By Cheryl Hill, Board Member, Trailkeepers of Oregon After a week of sitting inside at my desk job I need time out on the trail. I hike for fresh air, hearing birds sing, smelling the forest, viewing sweeping…
By John Sparks, Volunteer, Trailkeepers of Oregon
Oregon’s 12 lighthouses range from the Warrior Rock Light on Sauvie Island in the Columbia River to the Pelican Bay Lighthouse at Brookings. Licensed by the Coast Guard in 1999, the Pelican Bay Light is one of the country’s newest as well as one of Oregon’s two private lighthouses, along with Cleft of the Rock Lighthouse near Yachats.
Oregon’s first lighthouse was built next to the Umpqua River in 1857, but the shifting river bank undermined the structure and a new light was constructed on a bluff in 1894. The Cape Blanco Lighthouse, completed in 1870, is the oldest continually operating light on the Oregon Coast and sits at the westernmost point of Oregon’s mainland.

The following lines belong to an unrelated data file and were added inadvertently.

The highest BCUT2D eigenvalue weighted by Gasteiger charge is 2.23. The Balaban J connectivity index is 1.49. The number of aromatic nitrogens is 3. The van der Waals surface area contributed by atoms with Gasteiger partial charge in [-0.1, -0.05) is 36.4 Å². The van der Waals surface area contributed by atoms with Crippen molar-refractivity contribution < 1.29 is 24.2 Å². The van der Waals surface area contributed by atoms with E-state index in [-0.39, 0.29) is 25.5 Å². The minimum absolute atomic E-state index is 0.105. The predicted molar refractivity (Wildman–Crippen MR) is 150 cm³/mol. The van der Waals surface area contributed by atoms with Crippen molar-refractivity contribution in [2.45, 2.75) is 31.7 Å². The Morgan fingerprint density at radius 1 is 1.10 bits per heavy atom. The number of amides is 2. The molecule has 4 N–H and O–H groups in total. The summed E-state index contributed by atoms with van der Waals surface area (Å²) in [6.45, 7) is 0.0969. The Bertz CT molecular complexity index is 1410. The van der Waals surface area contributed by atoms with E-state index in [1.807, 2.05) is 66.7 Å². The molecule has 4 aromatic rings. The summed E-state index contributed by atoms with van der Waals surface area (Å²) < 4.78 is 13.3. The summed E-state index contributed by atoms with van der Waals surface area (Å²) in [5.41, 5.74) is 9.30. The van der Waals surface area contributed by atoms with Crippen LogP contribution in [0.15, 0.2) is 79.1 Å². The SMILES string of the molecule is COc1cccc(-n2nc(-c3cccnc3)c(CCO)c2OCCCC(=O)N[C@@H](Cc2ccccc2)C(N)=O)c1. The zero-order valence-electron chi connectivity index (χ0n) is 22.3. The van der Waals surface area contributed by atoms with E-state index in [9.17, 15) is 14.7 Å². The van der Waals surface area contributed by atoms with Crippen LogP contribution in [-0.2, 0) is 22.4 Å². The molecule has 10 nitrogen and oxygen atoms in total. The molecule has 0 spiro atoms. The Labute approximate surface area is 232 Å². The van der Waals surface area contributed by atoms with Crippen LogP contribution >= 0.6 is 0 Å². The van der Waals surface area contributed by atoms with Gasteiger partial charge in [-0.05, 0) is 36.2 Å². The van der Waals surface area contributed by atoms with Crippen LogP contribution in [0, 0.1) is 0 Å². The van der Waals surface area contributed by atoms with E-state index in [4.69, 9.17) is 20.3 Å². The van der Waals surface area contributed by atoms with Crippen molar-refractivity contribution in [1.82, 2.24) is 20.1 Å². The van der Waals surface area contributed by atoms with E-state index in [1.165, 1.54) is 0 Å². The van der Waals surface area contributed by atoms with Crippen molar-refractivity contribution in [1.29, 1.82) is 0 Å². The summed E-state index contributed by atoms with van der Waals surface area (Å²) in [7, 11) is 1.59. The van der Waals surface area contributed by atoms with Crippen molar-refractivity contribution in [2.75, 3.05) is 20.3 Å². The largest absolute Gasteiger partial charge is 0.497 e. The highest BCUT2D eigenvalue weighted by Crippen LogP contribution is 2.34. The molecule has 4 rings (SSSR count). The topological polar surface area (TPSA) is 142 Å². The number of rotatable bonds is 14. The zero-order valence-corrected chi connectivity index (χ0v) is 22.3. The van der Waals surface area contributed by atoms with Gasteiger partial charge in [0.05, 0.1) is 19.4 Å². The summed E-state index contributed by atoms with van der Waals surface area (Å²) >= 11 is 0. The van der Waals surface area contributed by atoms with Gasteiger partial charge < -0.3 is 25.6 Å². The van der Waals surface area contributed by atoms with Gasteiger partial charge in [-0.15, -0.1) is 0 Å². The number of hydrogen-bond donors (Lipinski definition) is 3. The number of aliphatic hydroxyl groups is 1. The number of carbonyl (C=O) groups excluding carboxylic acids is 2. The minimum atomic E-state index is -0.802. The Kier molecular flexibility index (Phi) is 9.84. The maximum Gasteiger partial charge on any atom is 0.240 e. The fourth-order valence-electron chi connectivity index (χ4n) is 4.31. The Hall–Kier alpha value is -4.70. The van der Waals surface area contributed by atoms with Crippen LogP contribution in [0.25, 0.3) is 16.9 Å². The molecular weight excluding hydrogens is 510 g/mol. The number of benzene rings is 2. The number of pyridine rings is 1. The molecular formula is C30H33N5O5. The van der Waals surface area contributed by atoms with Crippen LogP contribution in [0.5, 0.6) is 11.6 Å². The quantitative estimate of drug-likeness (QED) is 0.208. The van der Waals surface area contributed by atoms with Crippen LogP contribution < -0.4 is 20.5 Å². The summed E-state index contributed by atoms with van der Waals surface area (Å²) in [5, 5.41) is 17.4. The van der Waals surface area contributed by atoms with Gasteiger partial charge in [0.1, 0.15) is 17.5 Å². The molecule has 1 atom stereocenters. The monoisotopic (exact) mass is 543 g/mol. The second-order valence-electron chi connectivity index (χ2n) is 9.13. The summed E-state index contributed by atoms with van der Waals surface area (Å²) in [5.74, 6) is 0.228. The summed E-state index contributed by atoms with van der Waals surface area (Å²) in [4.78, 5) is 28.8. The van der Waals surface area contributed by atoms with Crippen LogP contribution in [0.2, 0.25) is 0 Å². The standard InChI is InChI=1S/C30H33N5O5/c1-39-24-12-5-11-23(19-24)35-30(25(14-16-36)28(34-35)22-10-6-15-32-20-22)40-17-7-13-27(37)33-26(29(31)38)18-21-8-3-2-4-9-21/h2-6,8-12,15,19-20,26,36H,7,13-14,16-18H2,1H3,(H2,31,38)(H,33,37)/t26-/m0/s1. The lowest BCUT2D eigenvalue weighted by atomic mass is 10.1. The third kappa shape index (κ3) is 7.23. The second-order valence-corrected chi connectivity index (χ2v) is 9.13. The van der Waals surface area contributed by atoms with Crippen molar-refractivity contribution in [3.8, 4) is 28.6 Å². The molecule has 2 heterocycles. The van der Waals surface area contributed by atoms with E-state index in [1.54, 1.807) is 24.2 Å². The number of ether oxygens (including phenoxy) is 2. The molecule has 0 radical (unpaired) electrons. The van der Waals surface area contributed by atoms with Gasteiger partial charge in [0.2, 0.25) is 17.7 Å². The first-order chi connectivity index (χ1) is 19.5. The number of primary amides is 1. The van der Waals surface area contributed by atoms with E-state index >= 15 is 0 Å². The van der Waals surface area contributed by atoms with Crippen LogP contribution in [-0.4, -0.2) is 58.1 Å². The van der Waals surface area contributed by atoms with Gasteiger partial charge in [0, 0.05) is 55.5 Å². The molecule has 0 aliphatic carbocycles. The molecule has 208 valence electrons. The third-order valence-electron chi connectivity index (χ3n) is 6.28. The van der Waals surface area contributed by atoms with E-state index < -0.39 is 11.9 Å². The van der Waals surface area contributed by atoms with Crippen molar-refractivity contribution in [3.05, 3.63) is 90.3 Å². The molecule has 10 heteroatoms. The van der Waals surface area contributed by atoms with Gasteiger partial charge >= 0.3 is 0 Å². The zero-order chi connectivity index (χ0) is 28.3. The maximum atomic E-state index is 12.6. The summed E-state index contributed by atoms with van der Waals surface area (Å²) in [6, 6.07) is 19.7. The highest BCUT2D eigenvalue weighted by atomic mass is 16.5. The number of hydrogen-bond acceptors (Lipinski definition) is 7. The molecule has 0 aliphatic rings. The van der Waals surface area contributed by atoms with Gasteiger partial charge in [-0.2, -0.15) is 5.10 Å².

Two of the state’s coastal lighthouses are on islands, Tillamook Rock Lighthouse and Cape Arago Lighthouse on Chief’s Island. Neither of these lighthouses, nor Cape Meares Lighthouse, function any longer. The Tillamook Rock Lighthouse–“Terrible Tilly”–served as a columbarium for a short time, and Chief’s Island with the Cape Arago Lighthouse has been turned over to the Confederated Tribes of the Coos, Lower Umpqua, and Siuslaw. All other lighthouses have been automated.
You can visit several of the lighthouses, and tours of some are given in the summer months. You can also incorporate some of the lighthouses into a hike, while others can be viewed from nearby trails.
John Sparks: email@example.com